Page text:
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Prevention groups receive mini-grants

Southwest Georgia Cancer Coalition CEO Diane Fletcher was among the representatives that presented mini-grants to four regional organizations Friday as part of a partnership between the coalition and the Emory Prevention Research Center.

Southwest Georgia Cancer Coalition CEO Diane Fletcher was among the representatives that presented mini-grants to four regional organizations Friday as part of a partnership between the coalition and the Emory Prevention Research Center.

ALBANY, Ga. -- The message of prevention is something area officials don't intend to give up on.

The Emory Prevention Research Center (EPRC), along with local partners including the Southwest Georgia Cancer Coalition, awarded a total of $32,000 in grants to various community organizations in Albany, Tifton and Thomasville for the purpose of establishing programs designed to improve health outcomes in their respective communities.

The "Prevention Programs That Work" mini-grants program is funded through the EPRC's Cancer Prevention and Control Research Network.

The mini-grants will be used to conduct programs to help promote nutrition, physical activity and tobacco use prevention.

Officials say all these programs have been shown to be effective.

"This will be our third round of grants," said Johanna Hinman, associate director of operations at EPRC.

The mini-grant recipients for this round were the Tift County School System, Thomasville Community Resource Center, Oakridge Baptist Church and the Phoebe Network of Trust (NOT) School Health Program. Each organization received $8,000 for program expenses over two years, and will also receive staff assistance from EPRC in conducting its program.

The research-tested programs the organizations will implement are "Body and Soul," a nutrition program for churches; "Coordinated Approach to Child Health" (CATCH), a nutrition and physical activity program for children and adolescents; and "Family Matters," a family-directed tobacco use prevention program.

Both the Tift County School System and the Thomasville Community Resource Center will adopt the CATCH program. Oakridge Baptist will conduct "Body and Soul," and Phoebe Network of Trust will do the "Family Matters" program.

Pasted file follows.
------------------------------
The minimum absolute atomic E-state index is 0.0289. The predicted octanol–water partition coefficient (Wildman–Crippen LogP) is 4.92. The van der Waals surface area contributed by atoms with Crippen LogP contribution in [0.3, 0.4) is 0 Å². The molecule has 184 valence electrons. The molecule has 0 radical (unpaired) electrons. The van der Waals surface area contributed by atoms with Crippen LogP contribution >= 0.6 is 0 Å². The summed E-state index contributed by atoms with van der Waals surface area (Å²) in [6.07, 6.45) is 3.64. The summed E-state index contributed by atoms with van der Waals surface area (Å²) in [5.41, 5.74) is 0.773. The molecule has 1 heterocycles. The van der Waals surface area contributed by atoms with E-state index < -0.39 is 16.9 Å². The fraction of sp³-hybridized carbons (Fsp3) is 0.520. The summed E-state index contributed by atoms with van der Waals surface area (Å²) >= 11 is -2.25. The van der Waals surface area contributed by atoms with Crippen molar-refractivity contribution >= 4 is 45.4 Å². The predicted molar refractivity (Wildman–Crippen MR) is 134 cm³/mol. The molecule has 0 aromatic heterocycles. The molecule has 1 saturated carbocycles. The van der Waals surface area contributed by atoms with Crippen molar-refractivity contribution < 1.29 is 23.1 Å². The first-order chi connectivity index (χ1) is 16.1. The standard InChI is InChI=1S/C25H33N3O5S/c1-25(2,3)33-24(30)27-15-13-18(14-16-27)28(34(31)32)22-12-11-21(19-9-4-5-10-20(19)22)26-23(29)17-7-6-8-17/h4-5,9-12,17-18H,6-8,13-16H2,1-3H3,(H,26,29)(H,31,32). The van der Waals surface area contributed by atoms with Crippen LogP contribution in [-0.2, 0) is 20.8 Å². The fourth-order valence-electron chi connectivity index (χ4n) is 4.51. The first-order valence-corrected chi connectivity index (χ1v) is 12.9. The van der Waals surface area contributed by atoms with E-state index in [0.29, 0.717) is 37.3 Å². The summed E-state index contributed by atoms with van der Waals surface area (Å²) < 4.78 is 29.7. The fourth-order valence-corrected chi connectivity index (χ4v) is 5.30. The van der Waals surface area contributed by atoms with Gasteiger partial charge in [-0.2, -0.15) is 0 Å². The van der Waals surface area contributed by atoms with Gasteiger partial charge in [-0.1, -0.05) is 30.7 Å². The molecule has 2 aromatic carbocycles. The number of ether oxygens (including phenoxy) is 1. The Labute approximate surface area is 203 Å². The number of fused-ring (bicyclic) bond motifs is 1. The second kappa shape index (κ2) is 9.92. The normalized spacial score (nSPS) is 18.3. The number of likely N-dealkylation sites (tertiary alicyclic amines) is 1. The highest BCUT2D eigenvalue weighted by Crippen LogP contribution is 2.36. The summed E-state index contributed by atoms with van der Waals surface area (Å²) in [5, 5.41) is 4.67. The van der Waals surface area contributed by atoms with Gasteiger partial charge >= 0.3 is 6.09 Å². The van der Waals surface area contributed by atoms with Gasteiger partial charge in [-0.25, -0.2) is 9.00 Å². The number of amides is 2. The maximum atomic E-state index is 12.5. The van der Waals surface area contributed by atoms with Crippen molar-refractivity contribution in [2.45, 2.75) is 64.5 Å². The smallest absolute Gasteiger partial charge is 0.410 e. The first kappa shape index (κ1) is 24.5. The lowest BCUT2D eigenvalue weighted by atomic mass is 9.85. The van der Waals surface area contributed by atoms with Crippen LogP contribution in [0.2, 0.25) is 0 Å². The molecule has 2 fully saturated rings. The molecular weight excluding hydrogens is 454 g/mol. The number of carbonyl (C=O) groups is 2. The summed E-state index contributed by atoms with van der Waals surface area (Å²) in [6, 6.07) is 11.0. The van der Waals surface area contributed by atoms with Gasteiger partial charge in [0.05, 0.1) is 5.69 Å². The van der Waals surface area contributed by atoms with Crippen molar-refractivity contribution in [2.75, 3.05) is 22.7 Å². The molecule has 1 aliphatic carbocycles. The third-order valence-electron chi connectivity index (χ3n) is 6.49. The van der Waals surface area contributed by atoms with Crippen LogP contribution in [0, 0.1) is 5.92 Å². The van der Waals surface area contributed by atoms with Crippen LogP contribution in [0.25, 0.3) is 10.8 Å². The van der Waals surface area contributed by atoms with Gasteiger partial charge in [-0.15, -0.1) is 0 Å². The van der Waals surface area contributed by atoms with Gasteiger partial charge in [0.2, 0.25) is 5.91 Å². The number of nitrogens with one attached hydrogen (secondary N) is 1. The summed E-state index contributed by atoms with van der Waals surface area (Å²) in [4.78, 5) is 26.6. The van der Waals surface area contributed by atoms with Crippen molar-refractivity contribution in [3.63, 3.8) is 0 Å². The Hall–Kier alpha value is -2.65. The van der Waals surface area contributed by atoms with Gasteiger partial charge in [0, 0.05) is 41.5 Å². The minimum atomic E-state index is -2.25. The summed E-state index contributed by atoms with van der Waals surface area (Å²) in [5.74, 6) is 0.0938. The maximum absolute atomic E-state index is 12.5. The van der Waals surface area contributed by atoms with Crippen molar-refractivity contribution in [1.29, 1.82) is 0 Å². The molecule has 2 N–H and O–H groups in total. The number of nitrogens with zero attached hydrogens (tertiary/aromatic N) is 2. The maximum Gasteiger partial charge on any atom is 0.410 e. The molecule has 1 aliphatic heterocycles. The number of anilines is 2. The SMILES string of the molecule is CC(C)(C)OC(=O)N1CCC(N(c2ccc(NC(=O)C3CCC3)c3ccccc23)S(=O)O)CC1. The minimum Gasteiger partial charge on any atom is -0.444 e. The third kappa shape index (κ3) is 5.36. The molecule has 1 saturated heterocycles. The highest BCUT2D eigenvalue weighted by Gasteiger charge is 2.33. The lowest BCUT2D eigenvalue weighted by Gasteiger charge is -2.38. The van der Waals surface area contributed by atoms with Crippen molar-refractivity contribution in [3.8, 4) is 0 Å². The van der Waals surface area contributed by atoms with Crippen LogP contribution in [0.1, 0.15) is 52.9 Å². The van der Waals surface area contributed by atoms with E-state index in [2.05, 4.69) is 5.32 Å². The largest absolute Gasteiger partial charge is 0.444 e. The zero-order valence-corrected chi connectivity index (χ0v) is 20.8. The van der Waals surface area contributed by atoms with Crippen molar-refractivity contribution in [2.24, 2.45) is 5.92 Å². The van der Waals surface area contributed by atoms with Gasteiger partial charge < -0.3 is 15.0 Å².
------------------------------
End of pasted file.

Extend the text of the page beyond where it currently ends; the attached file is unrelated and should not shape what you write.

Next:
"We feel good about this," the Rev. Richard Pogue of Oakridge Baptist Church, who is a cancer survivor, said after receiving the check. "If we can prevent someone from going through cancer, we are doing well.

"If we can teach the community to eat healthier, we can accomplish a lot. We feel optimistic."

Officials with Phoebe NOT said Friday they intend to use a multi-generational approach to their program.

"The program is designed to help prevent the use of (tobacco), and we will impart knowledge about living healthy lifestyles," explained Network of Trust Director Angie Barber. "(Receipt of the grant) truly shows the importance of the work the Cancer Coalition continues to do."

"Family Matters" will be utilized for families in Dougherty, Worth, Terrell, Lee and Calhoun counties.

The EPRC focuses on community-based cancer prevention and the reduction of health disparities in Georgia. Its mission is to establish an environment in which communities and researchers are working together to significantly reduce the burden of cancer, with a focus on Southwest Georgia.

"We decided to focus on Southwest Georgia, an area that doesn't see a lot of (funding), and we have found this to be a rewarding partnership," Hinman said.

"We can help organizations bring programs in and help the communities in Southwest Georgia."

In that respect, the mini-grant program ties into the core mission of the Cancer Coalition by reaching out to organizations here so they can directly help those most in need.

"A good part of the Coalition's work is to improve the health of residents," said Coalition CEO Diane Fletcher. "A lot of diseases could be prevented by changing lifestyles; that's what these programs are teaching people to do.

"By providing (local organizations) funding, they can conduct these programs with people that already know them."

The EPRC, along with the Cancer Coalition, established a Community Advisory Group (CAB) to help guide the EPRC's activities. The CAB represents the makeup of the Southwest Georgia region and draws on its strong relationship with the Coalition. The CAB membership includes residents of the community, along with agencies and organizations that serve the community.

Currently serving as the CAB chairman is Darrell Sabbs, community benefits coordinator at Phoebe Putney Memorial Hospital.

"Prevention, prevention, prevention. It's a word we use all the time," he said during his remarks. "It does save lives, bottom line. We could, and we are, saving lives.

"The message of prevention is something we are all about."